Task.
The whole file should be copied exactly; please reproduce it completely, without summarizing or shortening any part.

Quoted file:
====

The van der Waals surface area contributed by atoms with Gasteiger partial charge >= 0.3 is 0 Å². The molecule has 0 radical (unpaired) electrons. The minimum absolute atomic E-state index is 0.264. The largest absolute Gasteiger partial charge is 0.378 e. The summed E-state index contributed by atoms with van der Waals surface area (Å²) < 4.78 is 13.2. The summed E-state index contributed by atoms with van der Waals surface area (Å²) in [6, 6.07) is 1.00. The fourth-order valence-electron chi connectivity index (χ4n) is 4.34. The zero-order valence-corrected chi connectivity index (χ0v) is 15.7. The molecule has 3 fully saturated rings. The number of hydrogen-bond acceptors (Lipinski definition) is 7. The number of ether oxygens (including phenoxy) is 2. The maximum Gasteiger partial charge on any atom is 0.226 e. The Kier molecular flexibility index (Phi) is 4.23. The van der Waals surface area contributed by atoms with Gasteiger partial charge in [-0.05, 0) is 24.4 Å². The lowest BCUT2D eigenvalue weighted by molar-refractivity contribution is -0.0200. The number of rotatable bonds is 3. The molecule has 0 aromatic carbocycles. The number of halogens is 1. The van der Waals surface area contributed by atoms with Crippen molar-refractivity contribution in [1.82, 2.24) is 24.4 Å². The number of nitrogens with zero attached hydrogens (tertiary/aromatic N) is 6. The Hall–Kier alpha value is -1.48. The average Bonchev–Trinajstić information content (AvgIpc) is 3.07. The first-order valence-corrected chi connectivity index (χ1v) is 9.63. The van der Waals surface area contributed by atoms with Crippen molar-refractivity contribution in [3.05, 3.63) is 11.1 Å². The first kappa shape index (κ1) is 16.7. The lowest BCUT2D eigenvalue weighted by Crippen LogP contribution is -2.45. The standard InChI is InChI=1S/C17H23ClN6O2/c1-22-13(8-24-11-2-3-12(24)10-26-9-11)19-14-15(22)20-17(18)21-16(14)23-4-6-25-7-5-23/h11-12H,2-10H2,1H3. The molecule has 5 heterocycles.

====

The van der Waals surface area contributed by atoms with Gasteiger partial charge >= 0.3 is 0 Å². The molecule has 0 radical (unpaired) electrons. The minimum absolute atomic E-state index is 0.264. The largest absolute Gasteiger partial charge is 0.378 e. The summed E-state index contributed by atoms with van der Waals surface area (Å²) < 4.78 is 13.2. The summed E-state index contributed by atoms with van der Waals surface area (Å²) in [6, 6.07) is 1.00. The fourth-order valence-electron chi connectivity index (χ4n) is 4.34. The zero-order valence-corrected chi connectivity index (χ0v) is 15.7. The molecule has 3 fully saturated rings. The number of hydrogen-bond acceptors (Lipinski definition) is 7. The number of ether oxygens (including phenoxy) is 2. The maximum Gasteiger partial charge on any atom is 0.226 e. The Kier molecular flexibility index (Phi) is 4.23. The van der Waals surface area contributed by atoms with Gasteiger partial charge in [-0.05, 0) is 24.4 Å². The lowest BCUT2D eigenvalue weighted by molar-refractivity contribution is -0.0200. The number of rotatable bonds is 3. The molecule has 0 aromatic carbocycles. The number of halogens is 1. The van der Waals surface area contributed by atoms with Crippen molar-refractivity contribution in [1.82, 2.24) is 24.4 Å². The number of nitrogens with zero attached hydrogens (tertiary/aromatic N) is 6. The Hall–Kier alpha value is -1.48. The average Bonchev–Trinajstić information content (AvgIpc) is 3.07. The first-order valence-corrected chi connectivity index (χ1v) is 9.63. The van der Waals surface area contributed by atoms with Crippen molar-refractivity contribution in [3.05, 3.63) is 11.1 Å². The first kappa shape index (κ1) is 16.7. The lowest BCUT2D eigenvalue weighted by Crippen LogP contribution is -2.45. The standard InChI is InChI=1S/C17H23ClN6O2/c1-22-13(8-24-11-2-3-12(24)10-26-9-11)19-14-15(22)20-17(18)21-16(14)23-4-6-25-7-5-23/h11-12H,2-10H2,1H3. The molecule has 5 heterocycles.